There's a quote from the 1989 film Dead Poets' Society where Robin Williams' character John Keating - an English teacher aiming to inspire his students through poetry - proclaims the now unforgettable line "Carpe diem. Seize the day, boys. Make your lives extraordinary." And while an immediate link between that character and former Republic of Ireland underage manager Seán McCaffrey might not be obvious, the Monaghan man had a lasting impact on all the young players that came under his wing.
McCaffrey has always been revered in football circles in the Farney county. From his founding origins of the local Oriel Celtic club, to his legendary training sessions and overall stature in the local community in Monaghan Town, he is a man remembered fondly. Seán passed away on December 30th aged just 58 - and the extent of the tributes that flooded in will tell you all you need to know about the man.
Although his own playing career was cut short, Seán would go on to become the youngest manager ever in the League of Ireland when he took the reins of Monaghan United in 1983. It was 1999 when McCaffrey joined the FAI as a Regional Development Officer, and just two years later, Brian Kerr and Noel O’Reilly brought him in to coach with the Republic of Ireland underage teams.
A remarkable number of players in McCaffrey's underage ranks would go on to appear as full senior internationals for the Republic of Ireland - names like Darren Randolph, Jeff Hendrick, Stephen Ward, Stephen Elliott, Shane Long, Aiden McGeady and Robbie Brady. In fact, Brady is set to appear as a special guest, along with FAI CEO John Delaney, at an event to mark the official launch of the Seán McCaffrey Foundation at the Hillgrove Hotel in Monaghan Town on Bank Holiday Sunday June 3rd.
I'm honoured to have been asked to take part in the event as MC, and the ticket sales to date would suggest plenty of people want to mark Seán's life on a night of catching up, nostalgia and stories in his name. Some of the tales that surround him are legendary, and many of those will come to the fore on the night - former Dundalk and Monaghan United player Paul Smyth is one of those involved in the setting up of the foundation, and Seán's good friend, the current Irish Under-19 international manager Tom Mohan, will also be recalling his memories of McCaffrey at the event launch.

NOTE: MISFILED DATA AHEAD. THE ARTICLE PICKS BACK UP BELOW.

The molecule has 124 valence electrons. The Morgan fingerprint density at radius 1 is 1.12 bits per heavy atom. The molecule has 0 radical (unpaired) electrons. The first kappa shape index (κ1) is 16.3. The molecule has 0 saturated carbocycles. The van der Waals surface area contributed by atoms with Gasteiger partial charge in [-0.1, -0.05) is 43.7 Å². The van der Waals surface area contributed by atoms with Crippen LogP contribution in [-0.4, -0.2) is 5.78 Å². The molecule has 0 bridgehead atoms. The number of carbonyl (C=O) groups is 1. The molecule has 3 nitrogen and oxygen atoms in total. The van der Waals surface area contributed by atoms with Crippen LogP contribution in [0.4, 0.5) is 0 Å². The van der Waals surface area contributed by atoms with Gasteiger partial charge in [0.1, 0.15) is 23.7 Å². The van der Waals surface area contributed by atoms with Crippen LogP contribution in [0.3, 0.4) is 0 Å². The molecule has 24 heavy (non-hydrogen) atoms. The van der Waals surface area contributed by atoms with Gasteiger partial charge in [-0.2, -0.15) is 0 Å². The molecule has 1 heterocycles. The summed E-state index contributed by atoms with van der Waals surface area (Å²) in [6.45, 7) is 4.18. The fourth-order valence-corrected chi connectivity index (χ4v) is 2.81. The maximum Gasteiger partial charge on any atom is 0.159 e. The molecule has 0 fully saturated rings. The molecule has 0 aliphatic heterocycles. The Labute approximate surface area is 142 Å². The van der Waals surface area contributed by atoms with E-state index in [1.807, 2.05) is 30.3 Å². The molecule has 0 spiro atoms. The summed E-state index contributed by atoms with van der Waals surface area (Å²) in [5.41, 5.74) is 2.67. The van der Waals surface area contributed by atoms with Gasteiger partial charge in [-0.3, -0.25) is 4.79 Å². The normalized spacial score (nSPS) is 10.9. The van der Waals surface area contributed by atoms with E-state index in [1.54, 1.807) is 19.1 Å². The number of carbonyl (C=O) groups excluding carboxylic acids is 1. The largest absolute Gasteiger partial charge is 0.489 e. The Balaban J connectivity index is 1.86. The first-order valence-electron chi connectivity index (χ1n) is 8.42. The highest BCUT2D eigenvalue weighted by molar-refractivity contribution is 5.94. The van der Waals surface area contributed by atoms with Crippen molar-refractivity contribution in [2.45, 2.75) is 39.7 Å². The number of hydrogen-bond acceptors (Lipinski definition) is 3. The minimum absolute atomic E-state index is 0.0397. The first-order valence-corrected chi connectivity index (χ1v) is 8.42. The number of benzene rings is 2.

The one thing that strikes you about the man is the fact that so many of his former players attest that he didn't just mould them in a footballing sense. He also prepared them for the big, bad world and wanted to see them do well in whatever career path they chose to go down. As Irish Times sports journalist Malachy Clerkin put it after his death, "I used to think that everyone had a Seán McCaffrey in their life at some stage. It’s nearly a cliché: the Mr Miyagi who gets under your skin at a crucial time and changes you in a way the other adults in your life can’t. But the older I got the more I realised I was just plumb lucky to come across him."
He kept young lads off the streets and out of trouble, quite literally in fact. Remember the 1980s and most of the 90s were a tough time in the border counties, as the sectarian divides only seemed to get wider and the Troubles became ever more troubling. To have someone so focused on helping young people make the most of themselves at a time like that was crucial.
This was a man who brought underage teams from clubs like Ajax, Celtic and Manchester United to Monaghan. He was networking and making contacts before it was cool, or seen as necessary. In fact, he was before his time in many ways. Tom Mohan talks about his use of video footage and unique training ground methods.
Current Waterford United man Gavan Holohan remembered his former manager recently and recalled a crucial game for an Irish Under-17 side years ago when Seán and his team needed a result against the Portuguese in Galway's Terryland Park (and rely on another result elsewhere to go their way) to qualify for the European Championships. Seán got one of his fellow coaches to have the inspirational 'inches' speech from the film Any Given Sunday played on a screen for the lads beforehand. He knew how to get the best out of his players, and was always coming up with new and revolutionary ways of doing it (they qualified for the Euros by the way, in case you were wondering.)
It is fitting that, even in death, Seán will be helping people. Money raised through the foundation will be assisting patients in the Renal Dialysis Unit in Cavan Hospital, as well as animal welfare organisations - both close to his heart.
There's a line from that famous Al Pacino 'Inches' speech that goes "You gotta look at the guy next to you. Look into his eyes. Now I think you are going to see a guy who will go that inch with you." Seán McCaffrey's players went that inch for him. And, most importantly, Seán went that inch not only for them, but for his family and friends throughout his fifty-eight years.